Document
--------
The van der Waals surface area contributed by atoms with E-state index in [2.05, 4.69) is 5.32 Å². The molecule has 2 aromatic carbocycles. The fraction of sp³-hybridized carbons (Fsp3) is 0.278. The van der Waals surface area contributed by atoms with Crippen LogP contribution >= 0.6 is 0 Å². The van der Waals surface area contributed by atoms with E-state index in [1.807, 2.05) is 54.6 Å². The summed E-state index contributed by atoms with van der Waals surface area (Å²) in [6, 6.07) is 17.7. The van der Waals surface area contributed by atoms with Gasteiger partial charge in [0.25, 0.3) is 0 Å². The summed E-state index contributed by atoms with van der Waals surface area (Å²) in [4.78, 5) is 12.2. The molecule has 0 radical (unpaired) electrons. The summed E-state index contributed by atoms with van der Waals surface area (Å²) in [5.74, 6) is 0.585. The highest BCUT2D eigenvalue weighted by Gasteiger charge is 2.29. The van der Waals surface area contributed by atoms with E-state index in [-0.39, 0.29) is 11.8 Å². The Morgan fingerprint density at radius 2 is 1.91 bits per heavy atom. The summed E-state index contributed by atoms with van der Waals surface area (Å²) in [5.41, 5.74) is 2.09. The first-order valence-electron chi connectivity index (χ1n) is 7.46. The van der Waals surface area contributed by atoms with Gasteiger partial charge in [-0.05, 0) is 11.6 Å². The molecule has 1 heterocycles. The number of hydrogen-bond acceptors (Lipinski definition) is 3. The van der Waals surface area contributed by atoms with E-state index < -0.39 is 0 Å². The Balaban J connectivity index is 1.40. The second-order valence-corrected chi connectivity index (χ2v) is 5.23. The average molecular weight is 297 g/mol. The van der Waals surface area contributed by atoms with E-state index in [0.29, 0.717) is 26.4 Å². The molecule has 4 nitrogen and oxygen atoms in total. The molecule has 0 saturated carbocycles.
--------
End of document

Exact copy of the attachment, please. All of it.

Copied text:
The van der Waals surface area contributed by atoms with E-state index in [2.05, 4.69) is 5.32 Å². The molecule has 2 aromatic carbocycles. The fraction of sp³-hybridized carbons (Fsp3) is 0.278. The van der Waals surface area contributed by atoms with Crippen LogP contribution >= 0.6 is 0 Å². The van der Waals surface area contributed by atoms with E-state index in [1.807, 2.05) is 54.6 Å². The summed E-state index contributed by atoms with van der Waals surface area (Å²) in [6, 6.07) is 17.7. The van der Waals surface area contributed by atoms with Gasteiger partial charge in [0.25, 0.3) is 0 Å². The summed E-state index contributed by atoms with van der Waals surface area (Å²) in [4.78, 5) is 12.2. The molecule has 0 radical (unpaired) electrons. The summed E-state index contributed by atoms with van der Waals surface area (Å²) in [5.74, 6) is 0.585. The highest BCUT2D eigenvalue weighted by Gasteiger charge is 2.29. The van der Waals surface area contributed by atoms with E-state index in [-0.39, 0.29) is 11.8 Å². The Morgan fingerprint density at radius 2 is 1.91 bits per heavy atom. The summed E-state index contributed by atoms with van der Waals surface area (Å²) in [5.41, 5.74) is 2.09. The first-order valence-electron chi connectivity index (χ1n) is 7.46. The van der Waals surface area contributed by atoms with Gasteiger partial charge in [-0.05, 0) is 11.6 Å². The molecule has 1 heterocycles. The number of hydrogen-bond acceptors (Lipinski definition) is 3. The van der Waals surface area contributed by atoms with E-state index < -0.39 is 0 Å². The Balaban J connectivity index is 1.40. The second-order valence-corrected chi connectivity index (χ2v) is 5.23. The average molecular weight is 297 g/mol. The van der Waals surface area contributed by atoms with E-state index in [0.29, 0.717) is 26.4 Å². The molecule has 4 nitrogen and oxygen atoms in total. The molecule has 0 saturated carbocycles.